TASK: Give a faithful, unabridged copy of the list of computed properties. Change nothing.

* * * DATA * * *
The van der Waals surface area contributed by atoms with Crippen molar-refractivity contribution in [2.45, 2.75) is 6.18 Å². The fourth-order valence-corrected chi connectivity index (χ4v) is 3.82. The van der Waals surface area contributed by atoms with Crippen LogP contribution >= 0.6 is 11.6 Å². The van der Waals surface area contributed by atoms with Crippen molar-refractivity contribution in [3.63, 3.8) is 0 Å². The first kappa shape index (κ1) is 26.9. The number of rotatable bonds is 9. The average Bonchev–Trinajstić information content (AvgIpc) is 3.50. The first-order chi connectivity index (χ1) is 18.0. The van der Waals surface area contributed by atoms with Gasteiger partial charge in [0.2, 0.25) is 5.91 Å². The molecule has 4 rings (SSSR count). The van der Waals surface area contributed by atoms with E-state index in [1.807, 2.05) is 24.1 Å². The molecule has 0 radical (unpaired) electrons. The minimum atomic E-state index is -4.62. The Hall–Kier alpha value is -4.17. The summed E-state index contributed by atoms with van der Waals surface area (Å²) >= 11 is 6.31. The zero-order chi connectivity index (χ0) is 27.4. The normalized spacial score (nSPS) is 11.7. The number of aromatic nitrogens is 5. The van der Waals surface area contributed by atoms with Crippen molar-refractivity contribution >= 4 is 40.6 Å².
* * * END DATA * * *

The van der Waals surface area contributed by atoms with Crippen molar-refractivity contribution in [2.45, 2.75) is 6.18 Å². The fourth-order valence-corrected chi connectivity index (χ4v) is 3.82. The van der Waals surface area contributed by atoms with Crippen LogP contribution >= 0.6 is 11.6 Å². The van der Waals surface area contributed by atoms with Crippen molar-refractivity contribution in [3.63, 3.8) is 0 Å². The first kappa shape index (κ1) is 26.9. The number of rotatable bonds is 9. The average Bonchev–Trinajstić information content (AvgIpc) is 3.50. The first-order chi connectivity index (χ1) is 18.0. The van der Waals surface area contributed by atoms with Gasteiger partial charge in [0.2, 0.25) is 5.91 Å². The molecule has 4 rings (SSSR count). The van der Waals surface area contributed by atoms with E-state index in [1.807, 2.05) is 24.1 Å². The molecule has 0 radical (unpaired) electrons. The minimum atomic E-state index is -4.62. The Hall–Kier alpha value is -4.17. The summed E-state index contributed by atoms with van der Waals surface area (Å²) >= 11 is 6.31. The zero-order chi connectivity index (χ0) is 27.4. The normalized spacial score (nSPS) is 11.7. The number of aromatic nitrogens is 5. The van der Waals surface area contributed by atoms with Crippen molar-refractivity contribution >= 4 is 40.6 Å².